Soumitra Ghosh of the All India Forum for Forest Movement said that compensatory afforestation in India has always been a scam as “most plantations shown on record either do not exist or exist in patch plantations inside standing forests.”

“Compensatory afforestation in India has been nothing but an eyewash. The latest order of MoEFCC [Ministry of Environment, Forest and Climate Change] further legitimises this scam by allowing a compensatory afforestation plantation in fragments which would not only be unsustainable but also impossible to identify and monitor,” Ghosh told Mongabay-India.

Ghosh explained that this directive will clear the way for projects that are stuck in areas like Northeast India, where over 70% of the total land in most states is forest and there is no land for compensatory afforestation. “This order will expedite all such projects,” he added.

According to India’s State of Forest Report 2017, states with majority of their geographical area under forest cover include Arunachal Pradesh (79.96%), Goa (60.21%), Kerala (52.30%), Manipur (77.69%), Meghalaya (76.45%), Mizoram (86.27%), Nagaland (75.33%), Tripura (73.68%), Andaman and Nicobar Islands (81.73%) and Lakshadweep (90.33%).

As per the official data, the Ministry of Environment, Forest and Climate Change under the Forest Conservation Act, 1980, allowed for diversion of 54,648.54 hectares of forest land – almost the size of Mumbai – for various projects between January 1, 2015, and February 5, 2019.

So far, compensatory afforestation has not been successful

Activists have regularly expressed their concern over the effectiveness of compensatory afforestation.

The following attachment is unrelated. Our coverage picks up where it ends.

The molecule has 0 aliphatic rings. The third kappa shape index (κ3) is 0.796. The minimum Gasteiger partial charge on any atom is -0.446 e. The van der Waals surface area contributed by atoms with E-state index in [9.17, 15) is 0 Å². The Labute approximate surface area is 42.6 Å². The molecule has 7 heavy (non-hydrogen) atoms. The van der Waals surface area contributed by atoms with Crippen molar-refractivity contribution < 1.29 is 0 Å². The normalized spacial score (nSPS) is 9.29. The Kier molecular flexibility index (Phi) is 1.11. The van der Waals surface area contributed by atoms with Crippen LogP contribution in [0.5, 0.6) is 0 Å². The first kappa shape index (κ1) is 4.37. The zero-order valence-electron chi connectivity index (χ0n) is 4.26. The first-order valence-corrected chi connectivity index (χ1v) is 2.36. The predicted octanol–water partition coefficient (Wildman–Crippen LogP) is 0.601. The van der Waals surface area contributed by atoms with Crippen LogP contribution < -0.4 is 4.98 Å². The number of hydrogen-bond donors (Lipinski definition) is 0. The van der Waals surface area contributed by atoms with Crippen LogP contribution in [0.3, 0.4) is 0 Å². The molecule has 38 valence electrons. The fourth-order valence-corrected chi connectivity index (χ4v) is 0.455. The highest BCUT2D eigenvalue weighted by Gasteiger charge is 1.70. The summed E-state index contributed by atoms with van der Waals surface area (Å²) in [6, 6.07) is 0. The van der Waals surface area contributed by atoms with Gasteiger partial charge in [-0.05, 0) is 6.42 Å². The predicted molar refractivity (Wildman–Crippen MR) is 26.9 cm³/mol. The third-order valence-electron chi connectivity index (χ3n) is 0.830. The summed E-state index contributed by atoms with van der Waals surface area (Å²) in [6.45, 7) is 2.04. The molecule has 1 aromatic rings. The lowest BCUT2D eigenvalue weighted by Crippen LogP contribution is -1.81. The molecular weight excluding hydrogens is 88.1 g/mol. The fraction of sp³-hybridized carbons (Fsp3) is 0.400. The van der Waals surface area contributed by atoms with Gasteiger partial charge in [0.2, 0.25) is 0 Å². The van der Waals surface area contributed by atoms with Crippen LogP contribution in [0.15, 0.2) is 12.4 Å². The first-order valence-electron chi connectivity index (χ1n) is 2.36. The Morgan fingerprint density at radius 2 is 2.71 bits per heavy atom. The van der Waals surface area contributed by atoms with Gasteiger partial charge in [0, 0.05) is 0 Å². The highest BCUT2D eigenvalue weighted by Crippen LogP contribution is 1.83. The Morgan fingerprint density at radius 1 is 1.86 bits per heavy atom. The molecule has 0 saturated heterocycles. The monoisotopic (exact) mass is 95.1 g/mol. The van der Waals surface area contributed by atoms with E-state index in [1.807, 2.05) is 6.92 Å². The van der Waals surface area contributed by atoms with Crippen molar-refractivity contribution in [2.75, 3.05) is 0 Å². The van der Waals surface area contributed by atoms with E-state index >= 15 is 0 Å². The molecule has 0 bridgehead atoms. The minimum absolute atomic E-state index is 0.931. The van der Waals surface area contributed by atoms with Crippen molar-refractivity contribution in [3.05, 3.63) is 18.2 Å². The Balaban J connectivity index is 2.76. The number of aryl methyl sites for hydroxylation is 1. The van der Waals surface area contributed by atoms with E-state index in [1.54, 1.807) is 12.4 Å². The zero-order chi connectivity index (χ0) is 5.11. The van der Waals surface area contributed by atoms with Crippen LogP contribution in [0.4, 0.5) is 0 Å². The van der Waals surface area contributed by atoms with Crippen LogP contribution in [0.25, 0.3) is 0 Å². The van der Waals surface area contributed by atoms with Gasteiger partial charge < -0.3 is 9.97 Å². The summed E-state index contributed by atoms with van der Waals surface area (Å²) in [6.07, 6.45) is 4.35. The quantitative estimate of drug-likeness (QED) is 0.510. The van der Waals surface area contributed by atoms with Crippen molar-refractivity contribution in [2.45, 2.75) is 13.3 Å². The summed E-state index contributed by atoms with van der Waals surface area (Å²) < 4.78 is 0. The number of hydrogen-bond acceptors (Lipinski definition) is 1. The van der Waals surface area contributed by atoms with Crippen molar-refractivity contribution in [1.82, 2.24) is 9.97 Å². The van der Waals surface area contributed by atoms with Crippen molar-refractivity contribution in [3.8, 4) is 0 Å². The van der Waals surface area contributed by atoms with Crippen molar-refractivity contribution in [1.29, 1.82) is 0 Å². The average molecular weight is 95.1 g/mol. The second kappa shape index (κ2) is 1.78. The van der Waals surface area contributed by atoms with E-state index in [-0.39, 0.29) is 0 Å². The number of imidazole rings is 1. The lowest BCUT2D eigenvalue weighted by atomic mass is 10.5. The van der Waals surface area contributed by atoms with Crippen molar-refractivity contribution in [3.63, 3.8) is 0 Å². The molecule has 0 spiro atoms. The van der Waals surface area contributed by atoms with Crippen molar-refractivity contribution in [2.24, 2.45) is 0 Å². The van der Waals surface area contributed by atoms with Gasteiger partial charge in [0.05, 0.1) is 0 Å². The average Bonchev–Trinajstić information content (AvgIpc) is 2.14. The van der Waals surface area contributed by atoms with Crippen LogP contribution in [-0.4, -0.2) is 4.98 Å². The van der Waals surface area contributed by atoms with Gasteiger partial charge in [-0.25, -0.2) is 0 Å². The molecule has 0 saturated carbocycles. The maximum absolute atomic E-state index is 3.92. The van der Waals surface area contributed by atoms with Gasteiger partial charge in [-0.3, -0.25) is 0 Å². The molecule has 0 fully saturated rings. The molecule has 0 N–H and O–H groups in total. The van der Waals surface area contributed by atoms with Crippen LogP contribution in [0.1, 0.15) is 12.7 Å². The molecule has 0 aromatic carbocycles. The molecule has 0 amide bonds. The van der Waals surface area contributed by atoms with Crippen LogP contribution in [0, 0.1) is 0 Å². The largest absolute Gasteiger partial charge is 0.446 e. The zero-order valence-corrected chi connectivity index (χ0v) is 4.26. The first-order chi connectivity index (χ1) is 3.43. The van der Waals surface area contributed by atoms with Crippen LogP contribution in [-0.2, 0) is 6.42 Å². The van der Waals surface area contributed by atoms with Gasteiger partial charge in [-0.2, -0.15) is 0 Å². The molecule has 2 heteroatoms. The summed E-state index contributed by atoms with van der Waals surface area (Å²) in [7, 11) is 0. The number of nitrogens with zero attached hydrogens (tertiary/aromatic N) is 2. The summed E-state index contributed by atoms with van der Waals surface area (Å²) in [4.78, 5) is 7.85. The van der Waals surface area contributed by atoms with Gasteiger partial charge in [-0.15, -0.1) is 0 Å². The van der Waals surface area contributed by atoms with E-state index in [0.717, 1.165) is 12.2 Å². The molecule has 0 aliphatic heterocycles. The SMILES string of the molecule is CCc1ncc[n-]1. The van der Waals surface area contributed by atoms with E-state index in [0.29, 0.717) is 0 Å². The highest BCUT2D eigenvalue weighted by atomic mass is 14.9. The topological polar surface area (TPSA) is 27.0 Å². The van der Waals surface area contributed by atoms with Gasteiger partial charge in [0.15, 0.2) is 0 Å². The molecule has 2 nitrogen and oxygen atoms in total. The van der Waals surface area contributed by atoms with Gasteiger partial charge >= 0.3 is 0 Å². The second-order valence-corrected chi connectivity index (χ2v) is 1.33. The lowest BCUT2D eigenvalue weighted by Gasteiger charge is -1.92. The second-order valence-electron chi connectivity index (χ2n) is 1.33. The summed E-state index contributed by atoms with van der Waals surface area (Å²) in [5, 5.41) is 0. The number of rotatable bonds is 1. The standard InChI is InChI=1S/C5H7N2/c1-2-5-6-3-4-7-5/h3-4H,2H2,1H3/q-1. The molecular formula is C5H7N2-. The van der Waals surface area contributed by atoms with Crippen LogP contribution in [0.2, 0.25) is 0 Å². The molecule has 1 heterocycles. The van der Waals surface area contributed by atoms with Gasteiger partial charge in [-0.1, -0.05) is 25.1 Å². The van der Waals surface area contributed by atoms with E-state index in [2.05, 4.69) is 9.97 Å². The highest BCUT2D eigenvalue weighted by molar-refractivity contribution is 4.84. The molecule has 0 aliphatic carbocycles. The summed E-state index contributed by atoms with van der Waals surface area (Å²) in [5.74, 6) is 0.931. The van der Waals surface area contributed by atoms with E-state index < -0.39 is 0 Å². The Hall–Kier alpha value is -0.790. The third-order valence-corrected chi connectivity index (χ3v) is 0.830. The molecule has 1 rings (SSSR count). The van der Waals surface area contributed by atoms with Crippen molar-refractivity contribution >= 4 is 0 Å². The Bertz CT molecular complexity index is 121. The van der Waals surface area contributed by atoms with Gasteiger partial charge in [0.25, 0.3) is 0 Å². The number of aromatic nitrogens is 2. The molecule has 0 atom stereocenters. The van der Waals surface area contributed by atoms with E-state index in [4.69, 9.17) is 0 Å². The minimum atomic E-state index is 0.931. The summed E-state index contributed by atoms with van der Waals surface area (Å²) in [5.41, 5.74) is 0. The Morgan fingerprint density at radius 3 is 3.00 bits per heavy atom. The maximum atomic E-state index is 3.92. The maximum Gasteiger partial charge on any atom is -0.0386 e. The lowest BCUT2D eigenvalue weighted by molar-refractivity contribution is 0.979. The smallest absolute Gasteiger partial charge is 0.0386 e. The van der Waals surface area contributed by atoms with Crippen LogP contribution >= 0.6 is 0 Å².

For instance, in November 2017, a study by the Community Forest Rights-Learning and Advocacy, an advocacy group consisting of grassroots organisations from across India, analysed 2,479 compensatory afforestation plantations in 10 states and found that that over 70% of those were set up on forest land instead of non-forest land in clear violation of the guidelines issued under the Forest Conservation Act.

Apart from compensatory afforestation, the Indian government carries out several other afforestation programmes like the National Afforestation Programme and Green India Mission and it is a component of central government programmes like Mahatma Gandhi National Rural Employment Guarantee Scheme and Pradhan Mantri Krishi Sinchayee Yojana.

Activists point out that the whole process of compensatory afforestation has not been successful in the country so far. Till August 2018, funds amounting to about Rs 520 billion were lying unused with the central government for carrying out compensatory afforestation across India. This amount was collected from companies in lieu of diversion of forest area to carry out compensatory afforestation.

Experts believe the process of compensatory afforestation has not been successful. Photo credit: Suraj S/Wikimedia Commons [Licensed under CC BY 4.0]
Experts believe the process of compensatory afforestation has not been successful. Photo credit: Suraj S/Wikimedia Commons [Licensed under CC BY 4.0]

“Where will compensatory afforestation actually be carried out? The whole process of compensatory afforestation is very controversial and is nothing but a scam as can be seen from the non-utilisation of compensatory afforestation funds. Also, where is the land for creating new forest area?” Jiten Yumnam, an environmentalist from Manipur, told Mongabay-India.

“In Manipur, forest diversion is a highly controversial issue, especially for hydropower and railway projects. There is a huge problem of non-implementation of the Forest Rights Act 2006 as well. There is no process followed for compensatory afforestation in our state. This step is to legitimise the dilution of environmental regulations that have been taking place,” he added.

Yumnam also questioned that in case forest diversion takes place in Manipur and compensatory afforestation is carried out in some other state then how would one replicate the unique forests of Manipur and its biodiversity there? “North eastern India is a biodiversity hotspot and it is difficult to replicate the same elsewhere,” he added.

This article first appeared on Mongabay.